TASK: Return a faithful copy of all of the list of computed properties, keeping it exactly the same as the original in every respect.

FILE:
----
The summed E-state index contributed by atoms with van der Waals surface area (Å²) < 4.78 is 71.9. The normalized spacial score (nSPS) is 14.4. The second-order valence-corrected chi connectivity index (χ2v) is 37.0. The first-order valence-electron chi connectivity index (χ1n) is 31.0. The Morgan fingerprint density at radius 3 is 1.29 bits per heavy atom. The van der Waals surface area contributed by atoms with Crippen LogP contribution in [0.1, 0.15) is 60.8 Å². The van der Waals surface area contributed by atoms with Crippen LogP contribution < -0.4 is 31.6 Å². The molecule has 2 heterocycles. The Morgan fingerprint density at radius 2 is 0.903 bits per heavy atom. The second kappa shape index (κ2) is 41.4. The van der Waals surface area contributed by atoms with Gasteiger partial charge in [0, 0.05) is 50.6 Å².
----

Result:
The summed E-state index contributed by atoms with van der Waals surface area (Å²) < 4.78 is 71.9. The normalized spacial score (nSPS) is 14.4. The second-order valence-corrected chi connectivity index (χ2v) is 37.0. The first-order valence-electron chi connectivity index (χ1n) is 31.0. The Morgan fingerprint density at radius 3 is 1.29 bits per heavy atom. The van der Waals surface area contributed by atoms with Crippen LogP contribution in [0.1, 0.15) is 60.8 Å². The van der Waals surface area contributed by atoms with Crippen LogP contribution < -0.4 is 31.6 Å². The molecule has 2 heterocycles. The Morgan fingerprint density at radius 2 is 0.903 bits per heavy atom. The second kappa shape index (κ2) is 41.4. The van der Waals surface area contributed by atoms with Gasteiger partial charge in [0, 0.05) is 50.6 Å².